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|Alice in Neuroland - Page 2|
We clip earring-like electrodes to Marcia's ears, run a few electronic tests, and plug the electrode wires into a small amplifier leading to a laptop. Marvin hits a computer key. On the screen, four squiggly lines, like tracings from an earthquake-monitoring machine, dance grayly across a dark field. It's Marcia's EEG--a display of the electrical activity occurring in about one-millionth of the total of 20 to 40 billion neurons in her brain. It's magic.
No longer is the skull a black box, its clockworks invisible, as it was to Sigmund Freud, Carl Jung, and the seminal thinkers and clinicians who have shaped 20th-century psychotherapy. For the past decade, in well-funded university neuroscience laboratories from Boston to Madison to San Francisco, the black box of the skull has been opening and spilling out diamonds. And in offices across the country, therapists today are struggling to make sense of this treasure.
What practical difference does it make to the average therapist that happiness can not only be intuited from a smile, but can be viewed on a home computer as an EEG pattern of moderately quick and intense neuroelectrical firings behind the left temple and forehead? That different forms of depression don't look alike in brain scans or on EEGs, and that some are characterized by slower bioelectrical activity on the left front of the brain than on the right? That feelings of compassion are no longer merely a religious ideal, but have been recorded as rapid brain waves coursing in the left foreheads of Tibetan Buddhist monks who have meditated intensely for decades?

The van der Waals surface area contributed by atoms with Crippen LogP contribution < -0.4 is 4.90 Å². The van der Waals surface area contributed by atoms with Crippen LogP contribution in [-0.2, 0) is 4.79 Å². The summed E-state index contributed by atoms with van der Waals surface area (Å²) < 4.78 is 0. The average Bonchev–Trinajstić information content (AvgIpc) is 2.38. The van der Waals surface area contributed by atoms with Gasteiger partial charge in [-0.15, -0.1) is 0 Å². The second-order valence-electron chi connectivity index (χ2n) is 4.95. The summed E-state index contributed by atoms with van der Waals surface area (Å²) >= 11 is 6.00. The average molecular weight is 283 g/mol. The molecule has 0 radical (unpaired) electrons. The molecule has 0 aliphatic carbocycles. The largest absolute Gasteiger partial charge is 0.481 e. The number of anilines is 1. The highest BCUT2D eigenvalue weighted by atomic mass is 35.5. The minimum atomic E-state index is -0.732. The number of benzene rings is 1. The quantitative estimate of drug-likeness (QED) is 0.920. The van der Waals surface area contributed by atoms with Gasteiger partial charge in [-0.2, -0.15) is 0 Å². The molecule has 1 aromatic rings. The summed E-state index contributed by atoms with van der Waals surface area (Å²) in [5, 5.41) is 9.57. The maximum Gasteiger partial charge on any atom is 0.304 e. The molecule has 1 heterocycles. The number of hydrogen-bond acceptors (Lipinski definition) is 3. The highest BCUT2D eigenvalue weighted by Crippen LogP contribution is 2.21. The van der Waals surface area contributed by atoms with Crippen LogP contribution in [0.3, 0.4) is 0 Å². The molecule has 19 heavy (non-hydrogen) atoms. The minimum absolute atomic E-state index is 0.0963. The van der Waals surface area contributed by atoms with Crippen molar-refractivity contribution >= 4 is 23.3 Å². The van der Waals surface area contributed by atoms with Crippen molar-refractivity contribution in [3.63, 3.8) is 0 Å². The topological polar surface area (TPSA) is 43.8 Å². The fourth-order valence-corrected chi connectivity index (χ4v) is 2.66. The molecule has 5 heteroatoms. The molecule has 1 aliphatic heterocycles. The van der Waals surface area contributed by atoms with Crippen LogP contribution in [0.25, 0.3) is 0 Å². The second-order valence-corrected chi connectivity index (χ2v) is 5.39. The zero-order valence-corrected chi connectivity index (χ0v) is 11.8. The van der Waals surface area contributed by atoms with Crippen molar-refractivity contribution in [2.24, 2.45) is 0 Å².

Here, in this rented room, the demarcations between the psychological and the neurological are melting. With the help of a couple of laptops and a $5,000 computer program, Marcia Lipsky's skull is thinning like an eggshell before our eyes--sensitive, vulnerable, semitransparent.
In one wiggling line on the laptop screen, we can see some of her neurons firing in the rapid patterns associated with tension, while on the next band up, other brain cells fire at the moderate speeds associated with relaxed alertness, and on a third band, still others fire in the slower rhythms typical of withdrawal, depression, and daydreaming. We see through a glass darkly. We don't entirely know what to make of what we see, but we see something.